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The COVID-19 pandemic will be a significant event in the education of most young people worldwide. UNESCO has stated that 90% of the world’s students have been affected by school closures. As a result, a new generation of virtual learners has emerged as educators endeavor to balance virtual learning platforms and a partial return to in-class teaching. 

To better understand the strategies that schools are implementing to ensure their students continue to benefit from a well-rounded education, we spoke to Chi-Yan Shang, a CAS IB Coordinator at the American School of Doha. He shared tips for helping students maintain motivation and facilitating engagement with global issues, in addition to providing some insight into the advantages offered by virtual learning. 

Focus on existing partnerships and initiatives

Although the American School of Doha is currently working on a 50/50 hybrid model, all other campus activity remains suspended. That means no in-person meetings or activities. Thankfully the school’s student-led Service Clubs, where students generate various CAS Experiences and Projects, have pivoted online. 

Mr. Shang emphasized that although Community-Led Service Trips were and will be a valued component of the CAS experience, his team already had a framework in place that prompted engagement beyond the actual trip. “Before the pandemic, when we travel to a destination—that is never the only link. We have always encouraged students to make connections between CAS, the subjects, the local community in the context of global concerns. Our connection to local organizations remains strong.”

Therefore, students have continued projects that existed prior to the pandemic, such as their virtual math and English classes with a Rohingya Refugee Camp in Bangladesh. As Mr. Shang explained, “the participants really enjoy the interaction. For some of them, it is their only contact with people outside of South Asia. Despite being virtual, these bonds are more valuable now than ever.”

Foster links between student clubs and activities

With all other extracurricular activities canceled, Mr. Shang noted that “there has been an increased interest in Service Clubs. It is the only activity available, and students are eager to get involved and accomplish something tangible.” 

To accommodate the new virtual structure, the Service Clubs have organized a series of shared seminars and clinics, to which they invite members of other clubs to whom the topic may appeal.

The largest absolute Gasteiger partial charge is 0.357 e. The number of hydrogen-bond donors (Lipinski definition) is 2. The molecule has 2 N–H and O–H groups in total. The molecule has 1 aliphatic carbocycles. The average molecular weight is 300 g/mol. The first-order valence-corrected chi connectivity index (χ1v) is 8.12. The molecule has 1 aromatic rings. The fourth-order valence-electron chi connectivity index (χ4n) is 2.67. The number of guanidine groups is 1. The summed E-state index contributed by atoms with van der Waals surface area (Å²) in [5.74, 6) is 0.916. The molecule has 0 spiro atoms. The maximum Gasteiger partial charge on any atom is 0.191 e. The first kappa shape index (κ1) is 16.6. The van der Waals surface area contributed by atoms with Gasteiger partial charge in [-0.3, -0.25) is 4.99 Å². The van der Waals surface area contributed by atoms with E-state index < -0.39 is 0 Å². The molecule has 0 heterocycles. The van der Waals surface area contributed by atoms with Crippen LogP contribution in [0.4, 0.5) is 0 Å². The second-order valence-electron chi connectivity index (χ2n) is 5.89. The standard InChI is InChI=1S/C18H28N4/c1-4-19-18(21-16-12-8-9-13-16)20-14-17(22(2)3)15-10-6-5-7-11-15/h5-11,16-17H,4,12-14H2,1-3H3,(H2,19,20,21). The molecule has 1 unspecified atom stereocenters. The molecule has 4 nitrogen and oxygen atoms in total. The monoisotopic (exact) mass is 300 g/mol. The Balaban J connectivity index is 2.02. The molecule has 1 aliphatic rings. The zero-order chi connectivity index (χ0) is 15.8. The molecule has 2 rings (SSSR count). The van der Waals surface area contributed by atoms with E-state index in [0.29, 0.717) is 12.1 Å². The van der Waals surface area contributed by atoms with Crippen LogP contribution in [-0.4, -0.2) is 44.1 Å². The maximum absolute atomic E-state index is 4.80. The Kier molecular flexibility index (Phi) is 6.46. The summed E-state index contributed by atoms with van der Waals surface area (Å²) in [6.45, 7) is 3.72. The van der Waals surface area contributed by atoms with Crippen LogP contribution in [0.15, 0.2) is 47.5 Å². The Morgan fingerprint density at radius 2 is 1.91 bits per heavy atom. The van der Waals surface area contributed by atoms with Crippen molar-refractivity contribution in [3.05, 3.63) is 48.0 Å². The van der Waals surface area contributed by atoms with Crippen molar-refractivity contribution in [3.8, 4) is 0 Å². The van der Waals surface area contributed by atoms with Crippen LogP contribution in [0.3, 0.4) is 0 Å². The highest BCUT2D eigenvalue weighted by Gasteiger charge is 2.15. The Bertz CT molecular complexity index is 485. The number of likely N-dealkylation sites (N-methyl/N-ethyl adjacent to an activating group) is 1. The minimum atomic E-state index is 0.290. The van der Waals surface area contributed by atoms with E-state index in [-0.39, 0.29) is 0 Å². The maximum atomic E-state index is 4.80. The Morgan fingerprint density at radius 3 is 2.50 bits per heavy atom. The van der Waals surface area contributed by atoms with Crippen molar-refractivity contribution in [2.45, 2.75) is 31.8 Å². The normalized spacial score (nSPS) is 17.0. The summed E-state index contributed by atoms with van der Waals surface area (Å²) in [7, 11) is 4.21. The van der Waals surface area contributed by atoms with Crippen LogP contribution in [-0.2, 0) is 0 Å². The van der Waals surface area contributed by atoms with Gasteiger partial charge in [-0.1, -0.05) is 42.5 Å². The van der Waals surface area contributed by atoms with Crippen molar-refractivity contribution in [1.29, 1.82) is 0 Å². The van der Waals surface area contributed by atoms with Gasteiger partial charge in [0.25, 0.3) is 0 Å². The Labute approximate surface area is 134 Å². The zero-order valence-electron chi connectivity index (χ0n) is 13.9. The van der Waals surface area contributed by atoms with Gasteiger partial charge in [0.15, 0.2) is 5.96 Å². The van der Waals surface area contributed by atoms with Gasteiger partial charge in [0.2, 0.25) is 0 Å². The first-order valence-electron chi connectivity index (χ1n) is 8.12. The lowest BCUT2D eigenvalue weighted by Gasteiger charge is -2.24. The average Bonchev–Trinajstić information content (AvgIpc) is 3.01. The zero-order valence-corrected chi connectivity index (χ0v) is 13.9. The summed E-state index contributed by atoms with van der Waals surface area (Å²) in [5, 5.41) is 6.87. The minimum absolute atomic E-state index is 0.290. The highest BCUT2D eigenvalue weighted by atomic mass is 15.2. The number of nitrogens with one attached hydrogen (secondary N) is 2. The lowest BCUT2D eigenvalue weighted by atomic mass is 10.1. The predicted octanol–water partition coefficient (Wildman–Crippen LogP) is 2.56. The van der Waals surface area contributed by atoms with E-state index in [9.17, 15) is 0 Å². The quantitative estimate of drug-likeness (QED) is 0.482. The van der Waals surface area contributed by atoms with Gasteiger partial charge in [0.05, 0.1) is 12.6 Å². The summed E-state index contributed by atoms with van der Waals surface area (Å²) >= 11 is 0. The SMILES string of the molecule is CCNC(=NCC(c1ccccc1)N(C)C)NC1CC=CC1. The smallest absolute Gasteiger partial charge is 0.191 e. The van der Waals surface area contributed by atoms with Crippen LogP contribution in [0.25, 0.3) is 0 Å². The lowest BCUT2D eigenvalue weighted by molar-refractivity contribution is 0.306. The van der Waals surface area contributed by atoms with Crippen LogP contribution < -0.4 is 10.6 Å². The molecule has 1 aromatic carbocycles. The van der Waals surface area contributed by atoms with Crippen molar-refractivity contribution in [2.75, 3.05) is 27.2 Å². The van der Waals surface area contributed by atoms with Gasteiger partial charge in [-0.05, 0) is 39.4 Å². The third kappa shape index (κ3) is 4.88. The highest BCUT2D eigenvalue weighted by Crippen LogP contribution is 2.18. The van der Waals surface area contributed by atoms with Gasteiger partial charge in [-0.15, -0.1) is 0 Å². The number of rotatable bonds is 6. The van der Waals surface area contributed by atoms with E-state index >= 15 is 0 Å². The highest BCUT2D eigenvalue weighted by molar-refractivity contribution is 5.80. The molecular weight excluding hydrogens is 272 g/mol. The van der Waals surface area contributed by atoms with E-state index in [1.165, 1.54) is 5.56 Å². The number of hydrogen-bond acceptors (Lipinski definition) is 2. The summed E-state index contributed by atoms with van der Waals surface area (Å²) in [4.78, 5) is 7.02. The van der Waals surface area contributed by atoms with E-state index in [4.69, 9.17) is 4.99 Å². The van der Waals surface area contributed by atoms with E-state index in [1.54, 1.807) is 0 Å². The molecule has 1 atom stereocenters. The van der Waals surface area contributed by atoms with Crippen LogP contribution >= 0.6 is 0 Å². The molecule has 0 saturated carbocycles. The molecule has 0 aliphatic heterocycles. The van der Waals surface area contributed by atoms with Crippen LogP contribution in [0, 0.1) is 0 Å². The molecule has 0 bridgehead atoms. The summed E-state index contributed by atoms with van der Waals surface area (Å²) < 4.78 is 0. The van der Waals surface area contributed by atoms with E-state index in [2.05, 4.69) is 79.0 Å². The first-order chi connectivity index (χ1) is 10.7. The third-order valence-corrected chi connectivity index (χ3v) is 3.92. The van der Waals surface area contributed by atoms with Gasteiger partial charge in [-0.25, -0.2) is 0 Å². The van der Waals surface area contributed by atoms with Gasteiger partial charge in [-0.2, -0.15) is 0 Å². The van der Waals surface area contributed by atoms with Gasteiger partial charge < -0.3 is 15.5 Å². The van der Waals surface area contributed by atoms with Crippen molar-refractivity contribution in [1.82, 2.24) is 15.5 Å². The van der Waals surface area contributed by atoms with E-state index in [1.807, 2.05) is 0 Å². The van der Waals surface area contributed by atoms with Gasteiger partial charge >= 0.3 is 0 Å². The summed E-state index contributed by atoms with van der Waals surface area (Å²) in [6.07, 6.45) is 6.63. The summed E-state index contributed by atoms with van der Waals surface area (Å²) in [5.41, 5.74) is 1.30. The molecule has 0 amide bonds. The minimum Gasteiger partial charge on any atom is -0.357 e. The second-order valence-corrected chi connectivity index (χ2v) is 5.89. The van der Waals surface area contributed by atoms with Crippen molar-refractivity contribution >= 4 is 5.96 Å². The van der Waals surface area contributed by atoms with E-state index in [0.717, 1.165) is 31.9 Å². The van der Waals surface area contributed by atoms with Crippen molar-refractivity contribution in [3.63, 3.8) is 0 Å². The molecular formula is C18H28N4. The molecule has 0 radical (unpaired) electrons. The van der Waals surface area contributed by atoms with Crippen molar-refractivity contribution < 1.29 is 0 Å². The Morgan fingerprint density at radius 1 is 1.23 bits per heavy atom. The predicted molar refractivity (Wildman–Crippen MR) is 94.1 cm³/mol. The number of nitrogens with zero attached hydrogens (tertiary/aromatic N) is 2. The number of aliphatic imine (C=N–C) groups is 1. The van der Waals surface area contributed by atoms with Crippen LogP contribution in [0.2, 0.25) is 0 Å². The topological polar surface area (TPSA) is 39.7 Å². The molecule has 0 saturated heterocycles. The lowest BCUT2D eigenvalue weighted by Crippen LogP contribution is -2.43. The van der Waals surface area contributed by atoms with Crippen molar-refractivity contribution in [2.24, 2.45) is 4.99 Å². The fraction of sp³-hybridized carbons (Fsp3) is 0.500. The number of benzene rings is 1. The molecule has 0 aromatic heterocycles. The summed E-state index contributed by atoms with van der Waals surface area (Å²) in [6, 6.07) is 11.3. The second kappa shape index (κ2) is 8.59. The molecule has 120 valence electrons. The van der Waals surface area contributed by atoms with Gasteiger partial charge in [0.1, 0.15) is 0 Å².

Mr. Shang explained, “the hosting club drives the topic, but additional clubs collaborate in subsequent meetings. So the Environmental Club might ask the Education or Impact Club to join in. We have created more of a seminar or clinic environment that is discussion-based and allows the students to learn from both the speaker and one another.”

In addition, the various Service Clubs have been joining forces to create more fully-realized digital events. “So far,” Mr. Shang said, “our fundraising efforts have remained stable, and we have been able to garner support for virtual events by offering a more dynamic agenda, thanks to contributions from various clubs.”

Embrace the advantages

“Instead of flying in keynote speakers, we were able to apply the same budget to build a more extensive virtual program,” Mr. Shang explained, “We have already been able to host guests like Carl Wilkens and Jordan Hattar.” 

The flexibility of a virtual platform has also given Mr. Shang and his team a wider pool of speakers to choose from; “it has allowed us to connect with people who are not able to travel or do not feel comfortable speaking in a theatre.”

In addition to presenting a more robust calendar of speakers, Mr. Shang emphasized that the pandemic has forced students to be more organized —“technology can pull the rug right out from underneath you, and it quickly becomes obvious who isn’t prepared.” 

Get students involved and establish goals and timelines

“Our club activities were already largely student-run, which has been very helpful. The students have been able to leverage a lot of what was already in place.” He explained, “in some ways, the students at ASD are helping their teachers to adjust to online learning. For example, the Education Club created a UN SDG toolkit to help teachers find online resources and initiatives that support the goals.”

In terms of keeping morale high and allowing students to continue seeing the fruits of their labor, Mr. Shang highlighted the importance of sticking to the same frameworks and timelines that existed pre-pandemic. “We always start with a Strategic Service Planning Symposium, and this year has been no different. Led by Evan Wesley from the Thirst Project, this process helps us develop a cohesive Service Calendar and illuminates ways that various groups can collaborate.”

Indeed, it is more important than ever to give students concrete goals to work towards and engage in regular check-ins. As Mr. Shang concluded, “having a framework in place encourages all students to be actively engaged in their own learning and in reviewing their progress against targets.”

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